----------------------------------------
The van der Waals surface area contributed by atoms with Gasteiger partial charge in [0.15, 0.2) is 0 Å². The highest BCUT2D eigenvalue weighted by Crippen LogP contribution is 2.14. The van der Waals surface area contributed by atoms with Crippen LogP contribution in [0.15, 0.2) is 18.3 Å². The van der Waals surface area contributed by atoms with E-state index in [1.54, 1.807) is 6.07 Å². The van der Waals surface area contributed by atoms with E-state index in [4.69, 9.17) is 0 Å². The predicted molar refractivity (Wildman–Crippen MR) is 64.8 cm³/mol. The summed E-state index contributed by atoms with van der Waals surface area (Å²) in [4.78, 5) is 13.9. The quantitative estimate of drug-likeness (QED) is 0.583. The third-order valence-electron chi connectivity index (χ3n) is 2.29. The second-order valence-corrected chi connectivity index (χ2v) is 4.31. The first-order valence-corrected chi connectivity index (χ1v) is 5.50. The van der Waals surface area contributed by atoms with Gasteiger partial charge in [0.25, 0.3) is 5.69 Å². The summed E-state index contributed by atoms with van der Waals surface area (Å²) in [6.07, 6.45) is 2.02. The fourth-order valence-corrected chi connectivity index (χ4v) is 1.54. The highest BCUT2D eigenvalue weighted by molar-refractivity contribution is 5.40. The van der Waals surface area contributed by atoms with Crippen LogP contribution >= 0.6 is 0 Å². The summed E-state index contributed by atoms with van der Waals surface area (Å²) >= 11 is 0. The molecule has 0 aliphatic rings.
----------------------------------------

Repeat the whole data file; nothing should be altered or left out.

The van der Waals surface area contributed by atoms with Gasteiger partial charge in [0.15, 0.2) is 0 Å². The highest BCUT2D eigenvalue weighted by Crippen LogP contribution is 2.14. The van der Waals surface area contributed by atoms with Crippen LogP contribution in [0.15, 0.2) is 18.3 Å². The van der Waals surface area contributed by atoms with E-state index in [1.54, 1.807) is 6.07 Å². The van der Waals surface area contributed by atoms with E-state index in [4.69, 9.17) is 0 Å². The predicted molar refractivity (Wildman–Crippen MR) is 64.8 cm³/mol. The summed E-state index contributed by atoms with van der Waals surface area (Å²) in [4.78, 5) is 13.9. The quantitative estimate of drug-likeness (QED) is 0.583. The third-order valence-electron chi connectivity index (χ3n) is 2.29. The second-order valence-corrected chi connectivity index (χ2v) is 4.31. The first-order valence-corrected chi connectivity index (χ1v) is 5.50. The van der Waals surface area contributed by atoms with Gasteiger partial charge in [0.25, 0.3) is 5.69 Å². The summed E-state index contributed by atoms with van der Waals surface area (Å²) in [6.07, 6.45) is 2.02. The fourth-order valence-corrected chi connectivity index (χ4v) is 1.54. The highest BCUT2D eigenvalue weighted by molar-refractivity contribution is 5.40. The van der Waals surface area contributed by atoms with Crippen LogP contribution >= 0.6 is 0 Å². The summed E-state index contributed by atoms with van der Waals surface area (Å²) >= 11 is 0. The molecule has 0 aliphatic rings.